LISTEN: Exploring the fascinating (and sometimes restricted) wild areas on Anchorage’s eastern border

Brown bear captured on Scenic Foothills camera, courtesy of Donna Gail Shaw.

On the northeast side of Anchorage, nestled up against the base of the Chugach, is the neighborhood known as Scenic Foothills. Between Scenic Foothills and access to the Chugach is a swath of land that is an extension of Joint Base Elemendorf-Richardson, or JBER. Known by many names – the Tank Trails, the Bulldog Trail and even by the JBER area numbers – the backyard of Scenic Foothills and the playground of many in the Anchorage outdoor community has been increasingly restricted due to military training. This past summer, the main areas used by the Anchorage public were closed every day; accessing the north-end peaks of the front range of the Chugach became logistically impossible for most people. Join me and my guests, Karen Bronga and Donna Gail Shaw, as we chat about the history, the future, and the fascinating game cameras of the east-side border of Anchorage.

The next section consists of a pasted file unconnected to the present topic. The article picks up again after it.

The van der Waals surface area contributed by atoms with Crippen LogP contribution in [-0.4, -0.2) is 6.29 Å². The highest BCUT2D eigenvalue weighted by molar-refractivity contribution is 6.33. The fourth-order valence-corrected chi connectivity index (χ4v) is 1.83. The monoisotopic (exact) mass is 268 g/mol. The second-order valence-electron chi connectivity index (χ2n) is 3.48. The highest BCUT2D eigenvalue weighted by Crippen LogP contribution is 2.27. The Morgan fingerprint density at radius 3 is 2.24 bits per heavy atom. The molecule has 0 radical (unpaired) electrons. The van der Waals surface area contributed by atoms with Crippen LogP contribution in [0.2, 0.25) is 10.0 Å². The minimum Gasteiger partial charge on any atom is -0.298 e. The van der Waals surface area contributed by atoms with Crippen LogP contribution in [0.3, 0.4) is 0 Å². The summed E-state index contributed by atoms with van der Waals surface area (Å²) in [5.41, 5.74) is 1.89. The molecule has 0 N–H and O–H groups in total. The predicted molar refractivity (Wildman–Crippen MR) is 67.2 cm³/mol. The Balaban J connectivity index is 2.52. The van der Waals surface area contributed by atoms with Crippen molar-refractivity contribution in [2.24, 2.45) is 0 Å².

HOST: Lisa Keller

GUESTS:

Segment 1: Karen Bronga and Donna Gail Shaw, Scenic Foothills Trail Users’ Group

LINKS:

BROADCAST: Thursday, November 14th, 2019. 2:00 pm – 3:00 p.m. AKT

REPEAT BROADCAST:  Thursday, November 14th, 2019. 8:00 – 9:00 p.m. AKT

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Eric Bork, or you can just call him “Bork” because everybody else does, is the FM Operations Manager for KSKA-FM. He oversees the day-to-day operations of the FM broadcast. He produces and edits episodes of Outdoor Explorer, the Alaska-focused outdoors program. He also maintains the web posts for that show. You may have heard him filling in for Morning Edition or hosting All Things Considered and can still find him operating the soundboard for any of the live broadcast programs. After escaping the Detroit area when he was 18, Bork made it up to the Upper Peninsula of Michigan, where he earned a degree in Communications/Radio Broadcasting from Northern Michigan University. He spent time managing the college radio station, working for the local NPR affiliate, and then in top 40 radio in Michigan before coming to Alaska to work his first few summers. After then moving to Chicago, it only took five years to convince him to move back to Alaska in 2010. When not involved in great radio programming he’s probably riding a bicycle, thinking about riding bicycles, dreaming about bikes, reading a book, or planning the next place he’ll travel to. Only two continents left to conquer!